6. Amy Says:

    i have some in regular savings accts and then ibonds as well. i don’t really see taxable investment accts as emergency funds though, but that’s just me!

  7. amelie Says:

    We keep an open home equity line – use it just enough so it is not closed for disuse- and enough cash to pay for 2 cars in a money market account attached to my stock fund ( we drive cars until they need a large repair – currently mine has 215K miles and is 11 years old. The ability to buy a car instantly so I can get to work is a deciding factor in keeping this cash!) If we need funds we can use home equity line until we can liquidate other assets. That way our money works for us until we need it but we feel like we can handle emergencies.

  8. monsterzero Says:

    In an online account (ING which was bought by Capital 1) which makes me wait two business days to get money out. Probably not good for a real emergency but that delay helps me not spend it on other stuff. Plus I get–OMG, 0.75%? Really? That’s just sad.

    • The frugal ecologist Says:

      This is what we do exactly, plus some ibonds – purchased before interest rate was 0%(!!) and we have a lot that could be taken out of Roth IRAs which one of us has maxed out almost every year since we started working at age 16. That would be a last resort though.

      My question is what to do with the large amount I have from selling my last house. We won’t buy for at least 18 months, maybe much longer (5 years). Currently sitting in online savings. It seems like there’s gotta be something better but last I checked, none of the long term CDs could meet my online banks interest rate…

      • Debbie M Says:

        I also use mostly ING/Capitol One but each year I put some into I-bonds (I can get all but the last year out at any time). I also have a $500 buffer in my local credit union. And for big things I can withdraw from my Roth IRA. Or for seriously big things, sell my house.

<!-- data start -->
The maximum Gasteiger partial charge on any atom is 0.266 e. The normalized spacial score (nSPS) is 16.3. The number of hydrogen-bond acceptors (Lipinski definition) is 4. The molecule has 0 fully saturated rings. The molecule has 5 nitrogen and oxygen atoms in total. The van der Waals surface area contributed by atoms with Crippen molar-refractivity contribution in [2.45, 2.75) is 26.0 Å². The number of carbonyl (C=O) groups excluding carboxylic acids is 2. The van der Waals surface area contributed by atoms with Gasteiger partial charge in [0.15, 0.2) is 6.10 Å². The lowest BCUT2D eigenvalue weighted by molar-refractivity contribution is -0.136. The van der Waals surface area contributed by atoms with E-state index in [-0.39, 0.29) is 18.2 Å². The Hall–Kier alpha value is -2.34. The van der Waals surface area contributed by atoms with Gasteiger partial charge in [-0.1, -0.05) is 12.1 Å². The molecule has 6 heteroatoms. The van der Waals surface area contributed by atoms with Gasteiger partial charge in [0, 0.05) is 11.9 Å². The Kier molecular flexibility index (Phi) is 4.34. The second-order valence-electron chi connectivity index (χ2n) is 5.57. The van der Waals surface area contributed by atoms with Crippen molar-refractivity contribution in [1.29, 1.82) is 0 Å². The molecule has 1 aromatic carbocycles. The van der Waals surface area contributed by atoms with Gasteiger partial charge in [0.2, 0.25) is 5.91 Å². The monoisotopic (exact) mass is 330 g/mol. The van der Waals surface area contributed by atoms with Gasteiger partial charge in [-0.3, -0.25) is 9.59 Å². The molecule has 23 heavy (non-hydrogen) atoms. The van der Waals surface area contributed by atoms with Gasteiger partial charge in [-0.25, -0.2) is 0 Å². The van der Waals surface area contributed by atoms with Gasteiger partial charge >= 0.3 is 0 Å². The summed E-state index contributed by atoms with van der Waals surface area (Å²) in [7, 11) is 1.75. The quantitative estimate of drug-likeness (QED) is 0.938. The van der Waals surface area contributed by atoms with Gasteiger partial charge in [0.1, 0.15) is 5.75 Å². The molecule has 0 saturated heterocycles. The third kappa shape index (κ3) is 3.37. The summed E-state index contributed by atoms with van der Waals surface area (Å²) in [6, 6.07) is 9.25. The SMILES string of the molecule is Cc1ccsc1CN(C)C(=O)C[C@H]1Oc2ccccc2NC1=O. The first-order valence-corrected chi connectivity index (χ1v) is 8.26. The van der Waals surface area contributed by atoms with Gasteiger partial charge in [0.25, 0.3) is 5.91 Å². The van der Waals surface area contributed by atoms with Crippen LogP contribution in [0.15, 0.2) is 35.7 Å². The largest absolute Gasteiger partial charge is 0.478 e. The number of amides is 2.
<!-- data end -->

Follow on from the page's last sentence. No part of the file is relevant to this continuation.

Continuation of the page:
An old roommate kept her emergency saving in savings bonds (back when you could own the paper). Being able to play with the stack of bonds helped her feel rich and not want to spend the money, plus cashing them out was annoying and also made her not want to spend the money.

        frugal ecologist, you could put some of it in the exciting modern 0% I-bonds (I think there’s a 5K max per year per person)–they will be available in a year but still earning interest however long you want. Or maybe your online savings is best. I do like having some of my money inflation-protected (though with the current low inflation, you’d think they’d have to have a greater than 0% fixed interest rate to sell them; grr). And it’s a way to diversify–savings accounts change the interest they pay unpredictably (mostly downward for years now) and I-bonds change the interest in a different unpredictable way (up AND down).

  9. Rosa Says:

    We just spent all the money in the savings account on home improvements. Which was nominally what that savings account was for but it made me realize I was also emotionally thinking about it as the rainy day fund. Even though it was targeted for mid-range spending all along.

    The actual rainy day fund is in a money market account getting laughably low returns, for purely nonrational reasons, but we capped it and put the excess into a Vanguard index fund at just the right moment that growth there makes up for it. So far.

Leave a Reply

Fill in your details below or click an icon to log in: Logo

You are commenting using your account. Log Out /  Change )

Google photo

You are commenting using your Google account. Log Out /  Change )

Twitter picture

You are commenting using your Twitter account. Log Out /  Change )

Facebook photo

You are commenting using your Facebook account. Log Out /  Change )

Connecting to %s

This site uses Akismet to reduce spam. Learn how your comment data is processed.

%d bloggers like this: